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Joshua Tree National Park Will Stay Open After All

Politics
A sign placed by staff is posted on a temporary barricade at a closed campground at Joshua Tree National Park on Jan. 4 in Joshua Tree National Park. Mario Tama / Getty Images

Joshua Tree National Park will not shut its gates after all as it works to recover from the effects of the ongoing government shutdown, the park announced Wednesday.


"By immediately utilizing revenue generated by recreation fees, National Park Service officials have been able to avert a temporary closure of Joshua Tree National Park that had been previously scheduled for January 10," the park said in a statement.

The park had originally said it would close temporarily in order to repair damage done to the unique desert ecosystem by unsupervised visitors who had created new roads and destroyed the protected Joshua trees. Instead, the park remained open and even restored access to campgrounds that had been closed early in the month when toilets reached capacity.

The park was able to avoid closing because of a controversial Interior Department decision to allow parks to use visitor fees to address the maintenance and safety issues that have arisen as the parks remained open to the public while a majority of their staff has been furloughed.

"National Park Service officials have determined that by using Federal Land and Recreation Enhancement funds to immediately bring back park maintenance crews to address sanitation issues, the park will be able to maintain some visitor services, including reopening the campgrounds. The park will also bring on additional staff to ensure the protection of park resources and mitigate some of the damage that has occurred during the lapse of appropriations," Joshua Tree said.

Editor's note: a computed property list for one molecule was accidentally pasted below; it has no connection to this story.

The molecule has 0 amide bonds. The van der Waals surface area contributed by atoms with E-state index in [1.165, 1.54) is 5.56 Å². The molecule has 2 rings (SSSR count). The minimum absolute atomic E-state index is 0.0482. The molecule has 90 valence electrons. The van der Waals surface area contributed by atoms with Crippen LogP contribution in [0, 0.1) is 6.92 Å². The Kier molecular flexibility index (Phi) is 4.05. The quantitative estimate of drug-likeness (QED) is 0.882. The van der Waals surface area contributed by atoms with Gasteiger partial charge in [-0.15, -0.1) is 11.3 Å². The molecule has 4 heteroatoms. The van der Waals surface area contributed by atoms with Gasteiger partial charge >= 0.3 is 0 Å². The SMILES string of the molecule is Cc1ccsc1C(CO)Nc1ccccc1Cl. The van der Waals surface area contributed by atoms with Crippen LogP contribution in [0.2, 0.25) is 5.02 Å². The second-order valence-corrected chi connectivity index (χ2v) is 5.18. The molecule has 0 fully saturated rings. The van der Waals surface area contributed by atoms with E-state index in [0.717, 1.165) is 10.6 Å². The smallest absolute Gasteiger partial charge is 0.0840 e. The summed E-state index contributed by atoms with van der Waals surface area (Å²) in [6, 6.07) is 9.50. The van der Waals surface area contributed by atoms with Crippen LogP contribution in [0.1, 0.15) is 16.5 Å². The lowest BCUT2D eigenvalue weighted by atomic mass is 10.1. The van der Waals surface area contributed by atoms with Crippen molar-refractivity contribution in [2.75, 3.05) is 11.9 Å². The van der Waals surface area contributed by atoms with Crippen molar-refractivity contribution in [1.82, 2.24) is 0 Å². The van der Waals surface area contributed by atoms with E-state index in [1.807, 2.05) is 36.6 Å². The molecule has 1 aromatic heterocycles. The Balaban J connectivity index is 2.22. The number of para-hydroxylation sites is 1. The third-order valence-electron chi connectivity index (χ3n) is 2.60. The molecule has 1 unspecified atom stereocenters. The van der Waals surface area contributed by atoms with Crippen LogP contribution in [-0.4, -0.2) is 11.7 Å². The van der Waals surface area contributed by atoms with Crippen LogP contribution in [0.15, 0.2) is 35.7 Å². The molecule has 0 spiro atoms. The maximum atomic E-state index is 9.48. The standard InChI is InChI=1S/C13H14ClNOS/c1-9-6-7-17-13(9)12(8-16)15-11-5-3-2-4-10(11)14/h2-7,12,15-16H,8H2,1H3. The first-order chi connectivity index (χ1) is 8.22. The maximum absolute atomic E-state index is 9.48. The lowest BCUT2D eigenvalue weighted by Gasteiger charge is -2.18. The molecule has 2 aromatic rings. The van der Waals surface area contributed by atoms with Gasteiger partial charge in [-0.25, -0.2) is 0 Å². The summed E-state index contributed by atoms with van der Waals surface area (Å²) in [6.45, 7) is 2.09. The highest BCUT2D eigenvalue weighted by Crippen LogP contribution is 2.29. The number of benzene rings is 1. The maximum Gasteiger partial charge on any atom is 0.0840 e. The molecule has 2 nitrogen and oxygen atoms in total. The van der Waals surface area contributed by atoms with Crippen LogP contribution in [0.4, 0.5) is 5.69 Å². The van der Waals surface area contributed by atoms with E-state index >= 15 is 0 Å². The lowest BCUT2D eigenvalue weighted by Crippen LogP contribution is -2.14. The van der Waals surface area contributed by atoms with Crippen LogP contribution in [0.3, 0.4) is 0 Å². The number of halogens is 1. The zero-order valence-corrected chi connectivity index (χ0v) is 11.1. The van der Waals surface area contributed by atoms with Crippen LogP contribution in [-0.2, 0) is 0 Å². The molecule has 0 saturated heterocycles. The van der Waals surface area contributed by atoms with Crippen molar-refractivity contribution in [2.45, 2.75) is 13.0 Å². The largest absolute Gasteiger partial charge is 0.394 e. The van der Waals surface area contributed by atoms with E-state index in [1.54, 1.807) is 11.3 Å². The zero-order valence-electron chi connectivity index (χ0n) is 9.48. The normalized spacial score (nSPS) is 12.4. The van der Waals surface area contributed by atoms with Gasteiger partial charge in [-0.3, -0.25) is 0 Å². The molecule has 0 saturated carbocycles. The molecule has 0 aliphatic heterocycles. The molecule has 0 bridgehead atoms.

Some park advocates are concerned that tapping into visitor fees, which the Federal Land Recreation Enhancement Act earmarks for special projects like habitat restoration or new programs to enhance the visitor experience, would worsen the budget shortfall faced by many national parks. Using that money to run the parks during the shutdown could potentially impact summer hiring programs or long term projects and deep maintenance work already planned out, National Parks Traveler explained.

"Some of these projects have involved years of organization and planning, so the administration's political pressure for superintendents to use those funds is throwing all of that work in the trash," National Parks Conservation Association Director of Budget and Appropriations John Garder said.

It is unclear how long parks might need to run on these fees. The shutdown will become the longest in U.S. government history if the government does not reopen by this coming Saturday, The New York Times reported. This seems unlikely, as attempts by Senate Republicans to broker a deal to reopen the government while continuing the discussion of funding for President Donald Trump's desired border wall fell apart when Trump's team indicated he would not agree. The President is considering diverting money earmarked for the U.S. Army Corps of Engineers following last year's hurricanes and wildfires to build the wall, The New York Times also reported Thursday.

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